Be sure to understand that there is no such thing as "wi-fi signal" that can "drop." Often when people say such things when what they mean is "I have lost Internet connection." Often times it turns out that the wi-fi part is just fine and the problem lies elsewhere.

By way of baselining and test: Next time you achieve a connection, on a Windows PC open up a CMD window, run an IPCONFIG /ALL and make a note of the result. Thence try to "ping" both your routers and see if the links are active. Thence, next time a failure occurs, do the same again and see how it compares.
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Novice Member
Here it is...

On the last time i was able to connect I did a router backup. Saved the file to the computer. I tried reinstalling that file and it did not worked that time. It seems to be pretty random or a defect I don't know.. I was able to connect to both router via and


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Distinguished Member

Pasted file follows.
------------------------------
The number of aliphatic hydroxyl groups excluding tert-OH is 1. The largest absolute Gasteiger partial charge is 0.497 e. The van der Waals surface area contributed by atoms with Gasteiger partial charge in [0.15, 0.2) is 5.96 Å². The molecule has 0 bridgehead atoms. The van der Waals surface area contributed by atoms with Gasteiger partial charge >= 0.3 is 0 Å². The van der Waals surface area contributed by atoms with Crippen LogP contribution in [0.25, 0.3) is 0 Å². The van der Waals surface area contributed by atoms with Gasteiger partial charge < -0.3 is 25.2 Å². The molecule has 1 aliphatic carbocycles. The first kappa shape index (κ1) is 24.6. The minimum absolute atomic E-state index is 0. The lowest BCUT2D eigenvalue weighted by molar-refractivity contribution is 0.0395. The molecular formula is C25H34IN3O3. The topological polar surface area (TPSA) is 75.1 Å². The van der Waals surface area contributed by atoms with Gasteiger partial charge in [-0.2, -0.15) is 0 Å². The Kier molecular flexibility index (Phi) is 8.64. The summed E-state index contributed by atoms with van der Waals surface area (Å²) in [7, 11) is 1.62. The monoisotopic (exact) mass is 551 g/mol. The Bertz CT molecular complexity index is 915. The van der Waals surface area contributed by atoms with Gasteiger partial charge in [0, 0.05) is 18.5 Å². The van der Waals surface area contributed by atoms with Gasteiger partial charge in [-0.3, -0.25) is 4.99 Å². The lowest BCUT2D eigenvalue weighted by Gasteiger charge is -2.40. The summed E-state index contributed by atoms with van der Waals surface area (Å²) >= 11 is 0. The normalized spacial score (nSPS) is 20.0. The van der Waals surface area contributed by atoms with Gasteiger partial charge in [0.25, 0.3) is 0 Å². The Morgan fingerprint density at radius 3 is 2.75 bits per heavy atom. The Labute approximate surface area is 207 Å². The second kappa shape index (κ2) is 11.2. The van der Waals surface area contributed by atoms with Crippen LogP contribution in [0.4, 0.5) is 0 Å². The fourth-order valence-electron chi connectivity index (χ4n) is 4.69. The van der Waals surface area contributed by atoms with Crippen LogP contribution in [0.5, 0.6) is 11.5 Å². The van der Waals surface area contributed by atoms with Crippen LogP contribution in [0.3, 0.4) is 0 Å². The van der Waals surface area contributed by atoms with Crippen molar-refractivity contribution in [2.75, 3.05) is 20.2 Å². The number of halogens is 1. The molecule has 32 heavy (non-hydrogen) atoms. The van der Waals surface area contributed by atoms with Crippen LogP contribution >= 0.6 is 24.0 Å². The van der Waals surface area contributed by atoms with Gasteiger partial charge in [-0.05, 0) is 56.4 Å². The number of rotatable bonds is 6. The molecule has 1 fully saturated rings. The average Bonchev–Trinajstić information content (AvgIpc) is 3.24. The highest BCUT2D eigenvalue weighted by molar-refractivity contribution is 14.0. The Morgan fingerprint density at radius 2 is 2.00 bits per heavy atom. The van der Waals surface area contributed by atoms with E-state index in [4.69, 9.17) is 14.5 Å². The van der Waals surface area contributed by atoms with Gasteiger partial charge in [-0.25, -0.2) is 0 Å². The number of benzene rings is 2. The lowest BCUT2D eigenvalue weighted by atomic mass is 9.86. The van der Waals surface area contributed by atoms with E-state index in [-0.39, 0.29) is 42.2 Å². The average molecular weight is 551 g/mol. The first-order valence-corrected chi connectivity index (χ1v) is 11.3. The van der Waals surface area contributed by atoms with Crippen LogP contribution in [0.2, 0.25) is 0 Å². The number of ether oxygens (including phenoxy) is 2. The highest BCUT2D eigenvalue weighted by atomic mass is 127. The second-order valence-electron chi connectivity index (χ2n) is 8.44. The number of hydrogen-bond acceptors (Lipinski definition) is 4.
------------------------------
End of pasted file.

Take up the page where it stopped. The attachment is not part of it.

I can not find a lot of concrete information about your IPTV box, but what I have encountered generally suggests that what you are doing is "inadvisable" and "unreliable" and your experience suggests that is just the case.

I think you'd be better off ditching the link back to your Sagem router over coax (IPTV) and establish the backhaul between the routers using "other" means. The best method would be using a "proper" ethernet cable, next best would be using HomePlugs to tunnel ethernet over the electrical mains supply, least preferable would be to hack the Buffalo with some custom firmware that avail it to be used as both AP and "wi-fi bridge" to the Sagem. The latter is least preferable because it at least halves your wi-fi throughput (and some people have killed the router during the upgrade process.)

One way you could test your router configuration would be to disconnect it from your IPTV box, take and connect it to your Sagem with an ethernet cable and see how well it works. For the purposes of such a test, it would be a good idea for to give each router different SSID so you can tell which you are connected to and in any case, it would be good to ensure they are using different radio channels to avoid interference between them.

If such a test proves to be reliable, you can be confident the problem is not with your routers but elsewhere which really only leaves your IPTV box and the coax connection.